Martin Stokhof [from: Radical Interpretation Discussion Board date: 10-2003]
On the relation between experience and theoretical explanation
The ultimate justification of a theoretical explanation resides in the fact that it changes our experience. It allows us, not only to see things differently, but better: for our understanding of things is in the way we experience them. In that sense theories are a means, not an end in themselves.
A good example seems to be provided by certain mathematical theories, in particular geometrical ones, that, when really understood, change our ways of perceiving objects and their relationships. Or rather, allow us to perceive them differently. It is this added freedom of perception that deepens our understanding: things are not just like this, they are much more.
Similarly, mythologies, mystical explanations, good philosophy. (Is there something of this in Wittgenstein’s remarks on Frazer?)
But, of course, this will work only if we realise that a new way of looking at things, a new way of experiencing them, is just that: one among many possible ways. The crux of the matter is that we should not exchange one view for another, but ‘collect’ them, exploit them, amplify them. Of course, we can’t hold onto all of them at the same time (in much the same way that we can’t entertain two different sets of certainties). Which means that we should engage in flexibility, change, train ourselves to switch back and forth, enjoying the distance in between.
To come to grips with the relation between experience and theory (in a wide sense) seems a crucial issue: experience alone will not do (pace the claims of sensualism) because experience never comes only by itself. It is always accompanied by feelings, thoughts, emotions that transcend it. (Even when we are not aware of this. This shows itself in how we act upon our experiences.) It is in this sense that we are not a database of experiential input and some calculating device. We need theory, not to knit the experiences together, but to understand that what holds it together in the first place: our own selves. But understanding ourselves in that way is not enough: the understanding remains sterile if it is not tested again in new experiences, or rather, in new ways of experiencing.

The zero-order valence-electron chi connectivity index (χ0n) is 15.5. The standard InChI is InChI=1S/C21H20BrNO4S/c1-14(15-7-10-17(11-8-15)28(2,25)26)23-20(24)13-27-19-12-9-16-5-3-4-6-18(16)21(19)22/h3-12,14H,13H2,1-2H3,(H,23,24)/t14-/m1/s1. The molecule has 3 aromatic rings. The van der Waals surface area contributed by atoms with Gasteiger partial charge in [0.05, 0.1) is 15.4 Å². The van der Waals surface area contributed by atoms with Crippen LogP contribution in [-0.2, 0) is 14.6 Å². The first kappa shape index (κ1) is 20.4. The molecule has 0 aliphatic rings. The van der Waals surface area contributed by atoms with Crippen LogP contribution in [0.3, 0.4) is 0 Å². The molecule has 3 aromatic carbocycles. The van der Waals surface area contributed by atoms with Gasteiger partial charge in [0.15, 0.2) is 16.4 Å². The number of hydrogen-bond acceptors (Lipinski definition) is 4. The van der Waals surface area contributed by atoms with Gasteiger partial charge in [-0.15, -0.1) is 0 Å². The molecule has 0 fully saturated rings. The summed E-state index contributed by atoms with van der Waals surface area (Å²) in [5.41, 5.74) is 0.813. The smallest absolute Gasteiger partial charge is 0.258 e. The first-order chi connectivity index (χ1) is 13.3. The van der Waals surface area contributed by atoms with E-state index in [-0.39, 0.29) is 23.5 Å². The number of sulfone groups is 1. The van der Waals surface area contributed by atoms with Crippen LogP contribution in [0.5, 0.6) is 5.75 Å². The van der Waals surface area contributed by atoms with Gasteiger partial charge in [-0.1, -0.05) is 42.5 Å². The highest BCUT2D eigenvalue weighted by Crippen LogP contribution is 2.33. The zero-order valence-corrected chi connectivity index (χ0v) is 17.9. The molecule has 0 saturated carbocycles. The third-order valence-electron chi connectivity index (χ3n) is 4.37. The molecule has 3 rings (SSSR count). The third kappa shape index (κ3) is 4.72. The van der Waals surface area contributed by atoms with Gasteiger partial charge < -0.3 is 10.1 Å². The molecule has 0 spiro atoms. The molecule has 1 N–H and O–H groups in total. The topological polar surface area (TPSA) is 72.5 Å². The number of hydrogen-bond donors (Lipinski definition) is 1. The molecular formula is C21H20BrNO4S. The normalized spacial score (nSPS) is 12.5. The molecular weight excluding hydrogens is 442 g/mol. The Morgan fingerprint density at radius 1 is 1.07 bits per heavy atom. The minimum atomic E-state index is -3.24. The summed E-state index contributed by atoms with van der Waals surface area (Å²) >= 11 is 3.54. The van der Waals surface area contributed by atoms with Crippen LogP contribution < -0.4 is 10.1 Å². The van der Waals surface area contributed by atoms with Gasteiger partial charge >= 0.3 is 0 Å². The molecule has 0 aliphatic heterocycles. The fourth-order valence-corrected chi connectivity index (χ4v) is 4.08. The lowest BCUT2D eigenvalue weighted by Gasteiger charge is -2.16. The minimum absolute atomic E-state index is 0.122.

Another aspect: certain types of theories, say particle physics, or neurophysiology, are hard to fasten unto everyday experience. We may know that what looks as a solid material object is nothing but a swarm of particles, but we can not experience it in that way. Similarly, we may know that certain feelings arise from certain stimulation patterns in the brain, made possible by the production of certain neurotransmitters, but that is not an account of what we experience. This, too, points towards a distinction between the experiential aspect, or content, of an experience, and the accompaniments thereof. Experience is that total, not one of its components. And such theories as indicated above mainly pertain to the ‘data aspect’ of experiences.
Martin Stokhof [from: Aantekeningen/Notes date: 22-08-1998]
The following seems a very plausible conjecture: it is the meaning of the text itself that provides the necessary normative constraints on its interpretation. But there are a few problems with that.
First of all, it makes interpretation very much a factual, ‘realistic’ concern: independent from interpretations and interpreters, there is such a thing as ‘the meaning’, and the task of interpretation is to discover that. Once we’ve done that, the task is fulfilled and there is no more need for interpretation. But that doesn’t sit very well with Gadamer’s insistence that interpretation is an on-going affair, and moreover, one that not only constantly changes the views of the interpreter, but also the meaning(s) of what is interpreted: the ‘fusion of horizons’ is a temporary equilibrium, brought about by adjusting both the perspective of the interpreter and that of the text.
Secondly, if the objective meaning of the text itself were to play this role, this wouldn’t fit into an interpretational scheme that follows the hermeneutic circle. Recall that if we follow the structure of the hermeneutic circle we need to compare two things that both are different from this postulated objective meaning of the text itself, viz., the fore-projection, i.e., our ‘initial hypothesis’, and the result of our (first) reading. The problem was that we can compare these two without any problem, but that in order to evaluate the outcome of that comparison, we need a standard, something normative. Now suppose the objective meaning were to play that role? How would that help? If we know that this is the objective meaning of the text, we wouldn’t need any interpretation to begin with. And if we do not, it will fail to hold any normative authority.
The essence of the problem is that the hermeneutic circle, precisely because it is a circle, involves only entities of the same kind (meanings). And without reference to any external source of normativity, none of these can play the required normative role, on pain of the entire circular structure collapsing into what is basically a realistically understood concept of objectivity.
Martin Stokhof [from: Radical Interpretation Discussion Board date: 11-2006]